It’s a bit late to post this, as the cherry blossom season has pretty much wrapped up here. However, I just remembered today that I’d started to try translating this short story a couple of years ago. It caught my attention because it has one of the best opening lines ever. I quickly gave up in frustration because my comprehension level was still too low. It’s extremely rewarding to have tangible proof of my improvement – this time I finished it up in a couple of hours.
Under the Cherry Trees (1928) by Kajii Motojirou (1901-1932)
桜の樹の下には ~ 梶井基次郎 英語 翻訳
There are bodies buried under the cherry trees!
This is something that I definitely believe. How else could those flowers bloom so magnificently? Because of that unbelievable beauty, I’d been uneasy for two or three days. But now, understanding has finally come to me. There are bodies buried under the cherry trees. This is something I believe.
For some reason, on the road I walk home every evening, something appeared clearly in my mind. Out of all the implements in my room, it had to be very tiny and flimsy, like the edge of a safety razor or something like that. You say you don’t understand – and after all, I don’t either. But there’s no doubt that all of this is related.
No matter what kind of flower a tree bears, when it reaches the state known as full bloom, a mysterious kind of atmosphere spreads in the air around it. It is like a top that spins so well it appears to be completely still, or the way a skillful musical performance always seems to be accompanied by an illusion. It is like the afterglow from being given a vision of incandescent reproduction. Unless it is striking at a person’s heart, it is a wondrous, vivid beauty.
But yesterday or the day before, it was just that which brought a terrible gloom into my heart. I felt that such a beauty was something unbelievable. On the contrary, I became anxious, and depressed. I felt empty. But now I understand at last.
You, try to imagine that beneath this glorious profusion of blossoms, a dead body is buried under each tree. I wonder if you can understand, then, why I am so ill at ease.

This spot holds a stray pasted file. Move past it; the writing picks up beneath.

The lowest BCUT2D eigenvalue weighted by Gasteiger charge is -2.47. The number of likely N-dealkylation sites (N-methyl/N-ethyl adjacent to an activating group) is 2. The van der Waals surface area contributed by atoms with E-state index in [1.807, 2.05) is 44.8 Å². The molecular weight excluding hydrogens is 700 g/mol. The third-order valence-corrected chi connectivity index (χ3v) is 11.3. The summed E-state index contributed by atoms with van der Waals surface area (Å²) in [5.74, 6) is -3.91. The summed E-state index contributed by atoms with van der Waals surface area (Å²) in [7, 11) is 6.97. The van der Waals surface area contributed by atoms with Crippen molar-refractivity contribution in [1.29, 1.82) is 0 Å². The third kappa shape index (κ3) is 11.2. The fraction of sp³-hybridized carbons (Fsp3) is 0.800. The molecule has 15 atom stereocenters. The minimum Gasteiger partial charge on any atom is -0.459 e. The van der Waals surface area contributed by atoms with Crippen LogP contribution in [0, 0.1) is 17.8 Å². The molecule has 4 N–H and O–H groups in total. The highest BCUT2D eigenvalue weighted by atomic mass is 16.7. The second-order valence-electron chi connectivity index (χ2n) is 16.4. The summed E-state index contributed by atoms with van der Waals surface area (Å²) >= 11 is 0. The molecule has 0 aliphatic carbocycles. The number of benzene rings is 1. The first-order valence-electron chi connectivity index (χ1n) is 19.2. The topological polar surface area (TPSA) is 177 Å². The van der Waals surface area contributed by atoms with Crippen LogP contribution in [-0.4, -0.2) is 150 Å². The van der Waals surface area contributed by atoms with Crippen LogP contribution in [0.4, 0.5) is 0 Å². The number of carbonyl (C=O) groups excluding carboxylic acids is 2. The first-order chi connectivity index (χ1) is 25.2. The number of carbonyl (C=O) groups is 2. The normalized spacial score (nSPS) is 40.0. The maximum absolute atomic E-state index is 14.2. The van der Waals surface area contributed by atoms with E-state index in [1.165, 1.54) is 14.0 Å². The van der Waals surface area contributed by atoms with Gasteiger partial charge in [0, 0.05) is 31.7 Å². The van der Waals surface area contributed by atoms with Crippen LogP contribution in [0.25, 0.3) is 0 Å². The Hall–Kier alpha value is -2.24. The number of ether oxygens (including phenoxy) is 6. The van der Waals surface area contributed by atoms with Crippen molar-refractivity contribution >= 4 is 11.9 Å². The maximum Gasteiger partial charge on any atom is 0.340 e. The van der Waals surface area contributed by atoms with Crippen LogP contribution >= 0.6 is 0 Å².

Horse-like corpses, dog- and cat-like corpses, as well as human-like corpses. All of them decomposing and filled with maggots, making an unbearable stench. And yet, a crystal-like liquid is also trickling out. The cherry tree’s roots, like a greedy octopus, holding them while its hair roots, like a sea anemone, soak up the liquid.
I can see it as though in a dream. The crystal liquid being sucked in and making a quiet procession through the plant tissues, somehow creating petals such as those, stamen such as those.
Why are you making that troubled face? Isn’t it a beautiful insight? It is as though with my gaze fixed I can finally see the cherry blossoms. Yesterday or the day before, I became free of the mystery that haunted me.
Two or three days ago, I climbed down into the valley, holding onto rocks as I went. Here and there mayflies were given birth from within the spray of water like Aphrodite, and I saw them soar into the valley’s sky. As you know, that is how they exquisitely wed. After walking a little while, I came across something strange. The water in the valley had dried up to form a small beach, except for a small puddle left behind. It was there, floating on the surface with a shimmer like accidentally spilled oil. What do you think was there? There were countless thousands of dead mayflies. They covered every inch of the water's surface, their wings overlapping each other. That was what was displaying the shimmer like light reflecting off oil. It was their graveyard after they finished spawning.
When I saw that, it felt as though something had struck my heart. Discovering that graveyard, I savored my cruel delight like a degenerate with an interest in dead bodies.
There was nothing else in that ravine that could give me pleasure. The warbler and the tit, the bright sunlight on the fresh buds, none of it was more than a vague impression. For me, tragedy is something essential. For the first time I feel clearly that there is equilibrium. My heart has a devilish thirst for gloom. My heart can only be calm when it has achieved complete melancholy.
You’re dabbing at your armpits – you’ve broken into a cold sweat. I am in the same state. It’s nothing to be ashamed of. Think of it as being just like the stickiness after climax, as our melancholy achieves completion.
Ah, there are bodies buried under the cherry trees!
I haven’t the slightest idea where this daydream of corpses came from, but now no matter how I shake my head it will not leave me, it has become one with the cherry trees.
Now is the time when, just as the village people have the right to spread a feast under the cherry trees, I am also in the mood to drink while looking up at the blossoms.
Haha. Oh, Japan… I don’t think I’ve felt so sorry for the referred-to recipient of a story since Rime of the Ancient Mariner or maybe Saki’s The Open Window. I can’t help but imagine this narrator cornering some terrified young guy on his tarp at a hanami party, and not letting him go until he hears the whole morbid theory. Eventually he’ll wander away, only to burst out in the occasional drunken refrain, “There are bodies buried beneath the cherry trees!” while everyone else gives him a wide berth.